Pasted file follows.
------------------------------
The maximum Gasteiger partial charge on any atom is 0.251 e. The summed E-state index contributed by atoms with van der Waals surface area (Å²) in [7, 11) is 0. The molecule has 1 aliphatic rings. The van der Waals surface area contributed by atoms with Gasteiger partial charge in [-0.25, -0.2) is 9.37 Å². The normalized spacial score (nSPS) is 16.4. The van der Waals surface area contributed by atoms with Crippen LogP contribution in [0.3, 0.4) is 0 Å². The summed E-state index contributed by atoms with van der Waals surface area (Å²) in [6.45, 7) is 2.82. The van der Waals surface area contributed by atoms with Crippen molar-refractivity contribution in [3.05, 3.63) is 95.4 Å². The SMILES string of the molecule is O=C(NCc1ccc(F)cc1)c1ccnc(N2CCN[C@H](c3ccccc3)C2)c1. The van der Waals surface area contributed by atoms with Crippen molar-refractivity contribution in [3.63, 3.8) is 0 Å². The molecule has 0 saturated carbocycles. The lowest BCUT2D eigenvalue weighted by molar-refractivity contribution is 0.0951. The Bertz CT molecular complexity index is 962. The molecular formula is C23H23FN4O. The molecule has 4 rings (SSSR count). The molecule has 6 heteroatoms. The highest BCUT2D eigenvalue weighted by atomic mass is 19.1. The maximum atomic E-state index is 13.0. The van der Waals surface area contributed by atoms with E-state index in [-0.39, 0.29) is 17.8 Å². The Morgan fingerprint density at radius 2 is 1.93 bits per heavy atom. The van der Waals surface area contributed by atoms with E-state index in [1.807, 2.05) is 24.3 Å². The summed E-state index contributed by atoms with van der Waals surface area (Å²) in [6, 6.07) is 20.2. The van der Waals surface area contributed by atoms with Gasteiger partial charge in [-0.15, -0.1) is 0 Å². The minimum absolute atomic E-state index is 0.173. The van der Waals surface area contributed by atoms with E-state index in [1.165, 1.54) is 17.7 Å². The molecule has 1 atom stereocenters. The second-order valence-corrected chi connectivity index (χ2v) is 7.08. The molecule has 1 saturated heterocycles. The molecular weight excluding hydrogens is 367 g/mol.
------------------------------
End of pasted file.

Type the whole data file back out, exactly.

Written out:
The maximum Gasteiger partial charge on any atom is 0.251 e. The summed E-state index contributed by atoms with van der Waals surface area (Å²) in [7, 11) is 0. The molecule has 1 aliphatic rings. The van der Waals surface area contributed by atoms with Gasteiger partial charge in [-0.25, -0.2) is 9.37 Å². The normalized spacial score (nSPS) is 16.4. The van der Waals surface area contributed by atoms with Crippen LogP contribution in [0.3, 0.4) is 0 Å². The summed E-state index contributed by atoms with van der Waals surface area (Å²) in [6.45, 7) is 2.82. The van der Waals surface area contributed by atoms with Crippen molar-refractivity contribution in [3.05, 3.63) is 95.4 Å². The SMILES string of the molecule is O=C(NCc1ccc(F)cc1)c1ccnc(N2CCN[C@H](c3ccccc3)C2)c1. The van der Waals surface area contributed by atoms with Crippen molar-refractivity contribution in [3.63, 3.8) is 0 Å². The molecule has 0 saturated carbocycles. The lowest BCUT2D eigenvalue weighted by molar-refractivity contribution is 0.0951. The Bertz CT molecular complexity index is 962. The molecular formula is C23H23FN4O. The molecule has 4 rings (SSSR count). The molecule has 6 heteroatoms. The highest BCUT2D eigenvalue weighted by atomic mass is 19.1. The maximum atomic E-state index is 13.0. The van der Waals surface area contributed by atoms with E-state index in [-0.39, 0.29) is 17.8 Å². The Morgan fingerprint density at radius 2 is 1.93 bits per heavy atom. The van der Waals surface area contributed by atoms with E-state index in [1.807, 2.05) is 24.3 Å². The summed E-state index contributed by atoms with van der Waals surface area (Å²) in [6, 6.07) is 20.2. The van der Waals surface area contributed by atoms with Gasteiger partial charge in [-0.15, -0.1) is 0 Å². The minimum absolute atomic E-state index is 0.173. The van der Waals surface area contributed by atoms with E-state index in [1.165, 1.54) is 17.7 Å². The molecule has 1 atom stereocenters. The second-order valence-corrected chi connectivity index (χ2v) is 7.08. The molecule has 1 saturated heterocycles. The molecular weight excluding hydrogens is 367 g/mol.